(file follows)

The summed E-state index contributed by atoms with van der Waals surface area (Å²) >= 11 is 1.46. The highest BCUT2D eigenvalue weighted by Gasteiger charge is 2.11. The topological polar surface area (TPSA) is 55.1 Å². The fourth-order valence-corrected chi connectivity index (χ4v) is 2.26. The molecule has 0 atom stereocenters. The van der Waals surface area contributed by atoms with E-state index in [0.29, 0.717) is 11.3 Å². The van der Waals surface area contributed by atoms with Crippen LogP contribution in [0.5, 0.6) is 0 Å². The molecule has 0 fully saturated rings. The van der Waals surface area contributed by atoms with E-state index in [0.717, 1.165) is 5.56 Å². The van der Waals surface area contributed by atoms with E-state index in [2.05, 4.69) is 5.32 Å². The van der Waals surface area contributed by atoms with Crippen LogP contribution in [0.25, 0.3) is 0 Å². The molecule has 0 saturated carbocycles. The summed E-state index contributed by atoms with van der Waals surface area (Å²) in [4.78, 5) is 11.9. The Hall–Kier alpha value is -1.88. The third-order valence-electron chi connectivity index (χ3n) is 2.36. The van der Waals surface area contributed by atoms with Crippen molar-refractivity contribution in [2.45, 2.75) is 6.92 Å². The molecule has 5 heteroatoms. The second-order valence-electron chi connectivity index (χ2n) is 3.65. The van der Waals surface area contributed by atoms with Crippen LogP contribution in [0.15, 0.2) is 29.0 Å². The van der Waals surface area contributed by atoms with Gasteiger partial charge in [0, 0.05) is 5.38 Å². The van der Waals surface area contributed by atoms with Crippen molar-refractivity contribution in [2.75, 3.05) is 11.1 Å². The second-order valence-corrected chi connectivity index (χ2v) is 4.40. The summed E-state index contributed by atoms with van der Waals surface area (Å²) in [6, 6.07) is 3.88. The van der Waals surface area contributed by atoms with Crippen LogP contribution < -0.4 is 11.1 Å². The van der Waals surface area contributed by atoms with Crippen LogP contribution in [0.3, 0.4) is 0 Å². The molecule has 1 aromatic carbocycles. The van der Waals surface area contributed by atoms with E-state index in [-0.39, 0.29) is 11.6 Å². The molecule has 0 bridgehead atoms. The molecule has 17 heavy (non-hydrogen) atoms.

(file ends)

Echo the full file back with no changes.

The summed E-state index contributed by atoms with van der Waals surface area (Å²) >= 11 is 1.46. The highest BCUT2D eigenvalue weighted by Gasteiger charge is 2.11. The topological polar surface area (TPSA) is 55.1 Å². The fourth-order valence-corrected chi connectivity index (χ4v) is 2.26. The molecule has 0 atom stereocenters. The van der Waals surface area contributed by atoms with E-state index in [0.29, 0.717) is 11.3 Å². The van der Waals surface area contributed by atoms with Crippen LogP contribution in [0.5, 0.6) is 0 Å². The molecule has 0 fully saturated rings. The van der Waals surface area contributed by atoms with E-state index in [0.717, 1.165) is 5.56 Å². The van der Waals surface area contributed by atoms with E-state index in [2.05, 4.69) is 5.32 Å². The van der Waals surface area contributed by atoms with Crippen LogP contribution in [0.25, 0.3) is 0 Å². The molecule has 0 saturated carbocycles. The summed E-state index contributed by atoms with van der Waals surface area (Å²) in [4.78, 5) is 11.9. The Hall–Kier alpha value is -1.88. The third-order valence-electron chi connectivity index (χ3n) is 2.36. The van der Waals surface area contributed by atoms with Crippen molar-refractivity contribution in [2.45, 2.75) is 6.92 Å². The molecule has 5 heteroatoms. The second-order valence-electron chi connectivity index (χ2n) is 3.65. The van der Waals surface area contributed by atoms with Crippen LogP contribution in [0.15, 0.2) is 29.0 Å². The van der Waals surface area contributed by atoms with Gasteiger partial charge in [0, 0.05) is 5.38 Å². The van der Waals surface area contributed by atoms with Crippen molar-refractivity contribution in [2.75, 3.05) is 11.1 Å². The second-order valence-corrected chi connectivity index (χ2v) is 4.40. The summed E-state index contributed by atoms with van der Waals surface area (Å²) in [6, 6.07) is 3.88. The van der Waals surface area contributed by atoms with Crippen LogP contribution < -0.4 is 11.1 Å². The van der Waals surface area contributed by atoms with Crippen LogP contribution in [0.3, 0.4) is 0 Å². The molecule has 1 aromatic carbocycles. The van der Waals surface area contributed by atoms with E-state index in [-0.39, 0.29) is 11.6 Å². The molecule has 0 bridgehead atoms. The molecule has 17 heavy (non-hydrogen) atoms.